“When he stuck his head out the side door of that trailer and started stepping out, I said, ‘My God, he’s huge!’ He’s just such a regal animal,” Kiracofe said. “I mean, the guy is so impressive. A great, easygoing personality.”
Kiracofe is quick to note that the refuge's volunteers don’t have direct contact with the elephants. It’s one of the many protections that separate the Attapulgus refuge from others that claim to protect animals, while exploiting them for profit. Volunteers can observe the elephants from afar while they’re working, as Kiracofe does with Bo.
“Just to watch him and see how he started interacting with Tarra when she arrived sometime later, and now to watch how both of them interact with Mundi. It’s really fascinating to watch,” Kiracofe said.
Elephants are intelligent and social. They especially respond to reunions, the birth of a new calf or the death of a loved one. They’re capable of complex emotions. That sensitivity, said Buckley, is one of the reasons the preserve is off-limits to casual visitors.
“They can communicate with other elephants three miles away, through the air, through the ground 30 miles, they feel all the vibration and energy that comes into their area. Which is one of the reasons we’re not open to the public, because I can’t control people’s energy. I can say how I want you to be, that you stay calm and loving and don’t have expectations and don’t go, ‘Oh, the poor thing’ because they feel all of that. So, it’s best for them that it’s somewhat controlled.”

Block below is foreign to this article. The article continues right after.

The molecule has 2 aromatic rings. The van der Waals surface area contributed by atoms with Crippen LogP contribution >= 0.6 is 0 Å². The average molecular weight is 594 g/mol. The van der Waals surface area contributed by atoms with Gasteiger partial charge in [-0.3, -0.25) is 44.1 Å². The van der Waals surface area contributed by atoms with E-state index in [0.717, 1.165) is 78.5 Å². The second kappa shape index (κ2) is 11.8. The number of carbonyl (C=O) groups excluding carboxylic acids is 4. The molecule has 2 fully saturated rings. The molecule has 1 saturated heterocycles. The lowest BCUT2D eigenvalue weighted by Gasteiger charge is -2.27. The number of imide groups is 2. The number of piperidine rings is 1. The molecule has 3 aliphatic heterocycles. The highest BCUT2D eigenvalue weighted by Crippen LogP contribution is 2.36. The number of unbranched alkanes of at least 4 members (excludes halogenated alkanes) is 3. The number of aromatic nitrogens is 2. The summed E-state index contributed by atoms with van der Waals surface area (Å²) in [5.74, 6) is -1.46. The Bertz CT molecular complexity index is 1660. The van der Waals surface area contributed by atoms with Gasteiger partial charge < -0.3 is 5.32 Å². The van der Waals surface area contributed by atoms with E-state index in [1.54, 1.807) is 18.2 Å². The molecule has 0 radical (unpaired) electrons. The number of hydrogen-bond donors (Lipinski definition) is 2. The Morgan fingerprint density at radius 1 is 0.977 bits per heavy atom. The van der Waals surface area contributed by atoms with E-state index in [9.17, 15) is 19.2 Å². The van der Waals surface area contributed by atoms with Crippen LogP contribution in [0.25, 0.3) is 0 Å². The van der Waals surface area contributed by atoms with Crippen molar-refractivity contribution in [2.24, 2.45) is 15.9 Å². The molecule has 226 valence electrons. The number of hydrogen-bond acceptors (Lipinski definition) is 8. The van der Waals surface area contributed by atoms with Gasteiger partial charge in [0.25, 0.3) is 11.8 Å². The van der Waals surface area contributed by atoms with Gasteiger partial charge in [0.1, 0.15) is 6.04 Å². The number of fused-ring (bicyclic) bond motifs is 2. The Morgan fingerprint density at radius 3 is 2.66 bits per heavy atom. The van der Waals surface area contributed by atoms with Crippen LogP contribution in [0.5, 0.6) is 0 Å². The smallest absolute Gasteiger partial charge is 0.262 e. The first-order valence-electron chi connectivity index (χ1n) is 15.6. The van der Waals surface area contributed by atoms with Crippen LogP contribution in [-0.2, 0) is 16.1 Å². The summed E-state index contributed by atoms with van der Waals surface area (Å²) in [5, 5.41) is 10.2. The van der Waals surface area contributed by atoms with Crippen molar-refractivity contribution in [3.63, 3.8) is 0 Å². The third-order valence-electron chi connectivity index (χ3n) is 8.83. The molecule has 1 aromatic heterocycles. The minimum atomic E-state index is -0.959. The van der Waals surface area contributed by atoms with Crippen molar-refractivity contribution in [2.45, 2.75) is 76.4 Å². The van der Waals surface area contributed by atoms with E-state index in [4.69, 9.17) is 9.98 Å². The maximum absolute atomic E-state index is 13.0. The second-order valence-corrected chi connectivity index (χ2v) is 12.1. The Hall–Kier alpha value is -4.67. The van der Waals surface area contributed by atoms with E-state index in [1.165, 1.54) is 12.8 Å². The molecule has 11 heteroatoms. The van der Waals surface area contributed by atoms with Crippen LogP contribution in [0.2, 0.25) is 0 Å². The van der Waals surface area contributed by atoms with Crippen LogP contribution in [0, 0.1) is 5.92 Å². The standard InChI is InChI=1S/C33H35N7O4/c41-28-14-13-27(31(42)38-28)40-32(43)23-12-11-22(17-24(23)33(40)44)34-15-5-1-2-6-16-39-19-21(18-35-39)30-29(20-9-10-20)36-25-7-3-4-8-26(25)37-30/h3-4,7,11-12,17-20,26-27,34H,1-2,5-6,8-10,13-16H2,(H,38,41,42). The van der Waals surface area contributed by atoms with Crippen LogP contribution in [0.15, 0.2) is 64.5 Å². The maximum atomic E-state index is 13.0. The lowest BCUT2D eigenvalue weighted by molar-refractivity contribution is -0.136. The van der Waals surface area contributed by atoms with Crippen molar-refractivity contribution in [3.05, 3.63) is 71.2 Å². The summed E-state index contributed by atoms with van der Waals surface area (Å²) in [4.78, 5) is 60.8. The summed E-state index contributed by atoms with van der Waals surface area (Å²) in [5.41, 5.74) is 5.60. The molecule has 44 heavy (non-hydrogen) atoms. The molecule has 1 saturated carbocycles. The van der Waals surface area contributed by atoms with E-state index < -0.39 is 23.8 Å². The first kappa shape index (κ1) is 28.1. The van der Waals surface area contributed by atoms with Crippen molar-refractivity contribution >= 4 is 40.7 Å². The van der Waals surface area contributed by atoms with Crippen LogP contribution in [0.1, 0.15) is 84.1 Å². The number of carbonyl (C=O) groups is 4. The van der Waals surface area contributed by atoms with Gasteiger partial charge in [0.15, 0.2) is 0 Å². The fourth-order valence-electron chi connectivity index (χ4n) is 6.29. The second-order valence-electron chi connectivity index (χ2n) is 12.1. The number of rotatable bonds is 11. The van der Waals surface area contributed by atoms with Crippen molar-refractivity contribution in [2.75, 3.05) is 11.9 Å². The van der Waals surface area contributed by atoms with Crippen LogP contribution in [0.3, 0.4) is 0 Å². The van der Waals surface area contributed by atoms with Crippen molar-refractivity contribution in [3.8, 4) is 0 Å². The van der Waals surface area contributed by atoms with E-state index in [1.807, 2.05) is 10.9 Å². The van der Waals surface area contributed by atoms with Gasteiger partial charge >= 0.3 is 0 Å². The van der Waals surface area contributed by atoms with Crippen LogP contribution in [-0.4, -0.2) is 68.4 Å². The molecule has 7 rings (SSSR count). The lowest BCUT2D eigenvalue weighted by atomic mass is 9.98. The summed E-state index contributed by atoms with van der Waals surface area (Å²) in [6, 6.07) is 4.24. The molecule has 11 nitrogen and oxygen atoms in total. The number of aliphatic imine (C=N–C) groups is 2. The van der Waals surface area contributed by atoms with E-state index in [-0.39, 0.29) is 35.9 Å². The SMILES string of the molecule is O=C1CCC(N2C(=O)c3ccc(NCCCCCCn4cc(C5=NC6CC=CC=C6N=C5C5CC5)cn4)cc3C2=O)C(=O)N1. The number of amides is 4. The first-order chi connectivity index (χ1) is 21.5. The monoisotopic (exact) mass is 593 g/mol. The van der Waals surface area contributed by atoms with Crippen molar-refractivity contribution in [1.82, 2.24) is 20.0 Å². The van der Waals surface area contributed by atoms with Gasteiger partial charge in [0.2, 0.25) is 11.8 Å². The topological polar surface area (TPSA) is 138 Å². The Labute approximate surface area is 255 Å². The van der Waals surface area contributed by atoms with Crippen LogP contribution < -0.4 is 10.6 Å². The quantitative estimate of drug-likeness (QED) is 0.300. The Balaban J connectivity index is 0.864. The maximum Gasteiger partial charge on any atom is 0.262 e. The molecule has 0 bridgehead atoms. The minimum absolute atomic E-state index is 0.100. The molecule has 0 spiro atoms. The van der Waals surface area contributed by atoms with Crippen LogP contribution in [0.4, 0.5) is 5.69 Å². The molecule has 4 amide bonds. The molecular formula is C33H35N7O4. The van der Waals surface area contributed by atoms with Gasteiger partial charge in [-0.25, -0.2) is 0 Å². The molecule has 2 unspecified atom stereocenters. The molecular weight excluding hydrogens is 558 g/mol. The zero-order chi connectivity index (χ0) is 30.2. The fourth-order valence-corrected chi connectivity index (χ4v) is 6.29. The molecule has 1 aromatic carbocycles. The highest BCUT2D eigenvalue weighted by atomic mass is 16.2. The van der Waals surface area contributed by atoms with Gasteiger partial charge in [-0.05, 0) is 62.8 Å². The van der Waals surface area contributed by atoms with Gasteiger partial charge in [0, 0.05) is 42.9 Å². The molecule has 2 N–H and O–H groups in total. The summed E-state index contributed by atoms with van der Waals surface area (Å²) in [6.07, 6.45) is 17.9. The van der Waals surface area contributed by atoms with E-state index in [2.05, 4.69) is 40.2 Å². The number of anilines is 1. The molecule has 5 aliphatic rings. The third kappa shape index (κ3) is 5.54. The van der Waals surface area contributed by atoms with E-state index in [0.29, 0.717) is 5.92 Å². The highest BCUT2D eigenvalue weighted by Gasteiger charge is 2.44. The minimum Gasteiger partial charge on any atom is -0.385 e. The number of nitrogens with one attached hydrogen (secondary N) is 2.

She says it doesn’t benefit the elephants to be open to the public. So, she brings in 'key people,' including reporters, to get the message out.
“That’s the goal,” said Buckley, “to get people to understand what are elephants, why are they in captivity, what should we be doing for them in captivity? So, with a small, select group of people who can actually reach the masses, we can then educate the public and help more than just our elephants. Help elephants worldwide.”
Practicing what she preaches
Part of Buckley’s work is international. In Asia, shackling elephants in chains has been universal for centuries, with crippling consequences for them. But Elephant Aid International has been able to establish chain-free corrals that eliminate the need for chains. In 2015, EAI convinced the government of Nepal to go chain-free at its 15 elephant facilities, freeing 54 elephants from their chains.
Buckley says she’s been blessed to have formed such profound bonds with not one but several elephants. In a 2018 interview with WFSU, when the refuge had yet to receive its first elephant, she said there were no words to explain those relationships.
“I’ve been able to be with them as they recover -- and we say ‘rehabilitate’? It’s ‘recover.’ They’re recovering from the trauma that they experienced living in captivity,” she said. “And for them to open up and trust you while you are there with them, helping them work through it…it’s indescribable.”
A month ago, Buckley thanked the people of Puerto Rico for letting Mundi go to a better life. The elephant lives in paradise now, with the new friends she's made along the way.